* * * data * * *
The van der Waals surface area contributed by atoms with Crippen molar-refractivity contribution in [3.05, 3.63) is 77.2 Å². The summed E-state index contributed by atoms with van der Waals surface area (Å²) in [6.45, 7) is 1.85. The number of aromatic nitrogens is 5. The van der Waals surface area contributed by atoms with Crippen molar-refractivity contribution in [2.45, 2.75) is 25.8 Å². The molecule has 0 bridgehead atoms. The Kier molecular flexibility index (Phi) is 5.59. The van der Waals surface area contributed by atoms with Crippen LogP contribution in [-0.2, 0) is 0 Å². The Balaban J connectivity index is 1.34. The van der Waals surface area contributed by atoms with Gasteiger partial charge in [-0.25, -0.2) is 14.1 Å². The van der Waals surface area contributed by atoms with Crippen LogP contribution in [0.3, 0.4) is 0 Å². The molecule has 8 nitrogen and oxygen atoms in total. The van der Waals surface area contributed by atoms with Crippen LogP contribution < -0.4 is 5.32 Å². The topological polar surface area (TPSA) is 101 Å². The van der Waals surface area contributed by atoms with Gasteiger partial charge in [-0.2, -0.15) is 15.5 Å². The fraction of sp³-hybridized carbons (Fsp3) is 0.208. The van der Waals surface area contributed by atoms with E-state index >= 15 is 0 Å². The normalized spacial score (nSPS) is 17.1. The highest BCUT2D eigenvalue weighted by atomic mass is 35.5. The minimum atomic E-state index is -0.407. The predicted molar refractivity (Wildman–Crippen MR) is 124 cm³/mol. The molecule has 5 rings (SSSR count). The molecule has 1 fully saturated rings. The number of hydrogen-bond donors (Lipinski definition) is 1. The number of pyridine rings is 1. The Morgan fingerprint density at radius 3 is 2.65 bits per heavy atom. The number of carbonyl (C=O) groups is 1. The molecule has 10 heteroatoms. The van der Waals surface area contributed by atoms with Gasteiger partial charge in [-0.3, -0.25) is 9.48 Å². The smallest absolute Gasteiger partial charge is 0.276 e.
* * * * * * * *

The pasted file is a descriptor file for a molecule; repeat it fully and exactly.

The van der Waals surface area contributed by atoms with Crippen molar-refractivity contribution in [3.05, 3.63) is 77.2 Å². The summed E-state index contributed by atoms with van der Waals surface area (Å²) in [6.45, 7) is 1.85. The number of aromatic nitrogens is 5. The van der Waals surface area contributed by atoms with Crippen molar-refractivity contribution in [2.45, 2.75) is 25.8 Å². The molecule has 0 bridgehead atoms. The Kier molecular flexibility index (Phi) is 5.59. The van der Waals surface area contributed by atoms with Crippen LogP contribution in [-0.2, 0) is 0 Å². The Balaban J connectivity index is 1.34. The van der Waals surface area contributed by atoms with Gasteiger partial charge in [-0.25, -0.2) is 14.1 Å². The van der Waals surface area contributed by atoms with Crippen LogP contribution in [0.3, 0.4) is 0 Å². The molecule has 8 nitrogen and oxygen atoms in total. The van der Waals surface area contributed by atoms with Crippen LogP contribution < -0.4 is 5.32 Å². The topological polar surface area (TPSA) is 101 Å². The van der Waals surface area contributed by atoms with Gasteiger partial charge in [-0.2, -0.15) is 15.5 Å². The fraction of sp³-hybridized carbons (Fsp3) is 0.208. The van der Waals surface area contributed by atoms with E-state index >= 15 is 0 Å². The normalized spacial score (nSPS) is 17.1. The highest BCUT2D eigenvalue weighted by atomic mass is 35.5. The minimum atomic E-state index is -0.407. The predicted molar refractivity (Wildman–Crippen MR) is 124 cm³/mol. The molecule has 5 rings (SSSR count). The molecule has 1 fully saturated rings. The number of hydrogen-bond donors (Lipinski definition) is 1. The number of pyridine rings is 1. The Morgan fingerprint density at radius 3 is 2.65 bits per heavy atom. The number of carbonyl (C=O) groups is 1. The molecule has 10 heteroatoms. The van der Waals surface area contributed by atoms with Gasteiger partial charge in [-0.3, -0.25) is 9.48 Å². The smallest absolute Gasteiger partial charge is 0.276 e.